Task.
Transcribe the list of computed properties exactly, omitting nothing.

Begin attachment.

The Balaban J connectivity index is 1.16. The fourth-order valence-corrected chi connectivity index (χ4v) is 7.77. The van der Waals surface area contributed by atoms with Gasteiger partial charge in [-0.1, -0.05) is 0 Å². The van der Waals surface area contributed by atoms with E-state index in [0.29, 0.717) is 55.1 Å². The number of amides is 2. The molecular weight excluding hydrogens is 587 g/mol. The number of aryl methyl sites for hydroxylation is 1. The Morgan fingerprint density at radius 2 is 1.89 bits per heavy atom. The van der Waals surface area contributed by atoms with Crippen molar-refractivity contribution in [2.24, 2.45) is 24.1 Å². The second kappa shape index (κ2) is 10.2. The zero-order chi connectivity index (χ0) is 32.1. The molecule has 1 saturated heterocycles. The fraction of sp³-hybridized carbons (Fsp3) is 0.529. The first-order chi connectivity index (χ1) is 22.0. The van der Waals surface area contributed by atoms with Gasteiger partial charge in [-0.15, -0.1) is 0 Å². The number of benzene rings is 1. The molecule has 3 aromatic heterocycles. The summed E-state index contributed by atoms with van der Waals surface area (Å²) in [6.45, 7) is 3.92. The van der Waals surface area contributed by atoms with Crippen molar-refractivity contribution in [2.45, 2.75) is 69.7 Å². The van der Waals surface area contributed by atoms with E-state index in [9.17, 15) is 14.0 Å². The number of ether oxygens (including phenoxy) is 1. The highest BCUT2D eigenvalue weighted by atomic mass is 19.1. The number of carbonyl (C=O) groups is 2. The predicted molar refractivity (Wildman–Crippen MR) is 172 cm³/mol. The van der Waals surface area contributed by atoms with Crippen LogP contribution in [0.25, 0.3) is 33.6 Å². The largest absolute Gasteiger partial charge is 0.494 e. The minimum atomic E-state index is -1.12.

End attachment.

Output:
The Balaban J connectivity index is 1.16. The fourth-order valence-corrected chi connectivity index (χ4v) is 7.77. The van der Waals surface area contributed by atoms with Gasteiger partial charge in [-0.1, -0.05) is 0 Å². The van der Waals surface area contributed by atoms with E-state index in [0.29, 0.717) is 55.1 Å². The number of amides is 2. The molecular weight excluding hydrogens is 587 g/mol. The number of aryl methyl sites for hydroxylation is 1. The Morgan fingerprint density at radius 2 is 1.89 bits per heavy atom. The van der Waals surface area contributed by atoms with Crippen molar-refractivity contribution in [2.24, 2.45) is 24.1 Å². The second kappa shape index (κ2) is 10.2. The zero-order chi connectivity index (χ0) is 32.1. The molecule has 1 saturated heterocycles. The fraction of sp³-hybridized carbons (Fsp3) is 0.529. The first-order chi connectivity index (χ1) is 22.0. The van der Waals surface area contributed by atoms with Gasteiger partial charge in [-0.15, -0.1) is 0 Å². The number of benzene rings is 1. The molecule has 3 aromatic heterocycles. The summed E-state index contributed by atoms with van der Waals surface area (Å²) in [6.45, 7) is 3.92. The van der Waals surface area contributed by atoms with Crippen molar-refractivity contribution in [2.45, 2.75) is 69.7 Å². The van der Waals surface area contributed by atoms with E-state index in [9.17, 15) is 14.0 Å². The number of ether oxygens (including phenoxy) is 1. The highest BCUT2D eigenvalue weighted by atomic mass is 19.1. The number of carbonyl (C=O) groups is 2. The predicted molar refractivity (Wildman–Crippen MR) is 172 cm³/mol. The van der Waals surface area contributed by atoms with Crippen LogP contribution in [0.25, 0.3) is 33.6 Å². The largest absolute Gasteiger partial charge is 0.494 e. The minimum atomic E-state index is -1.12.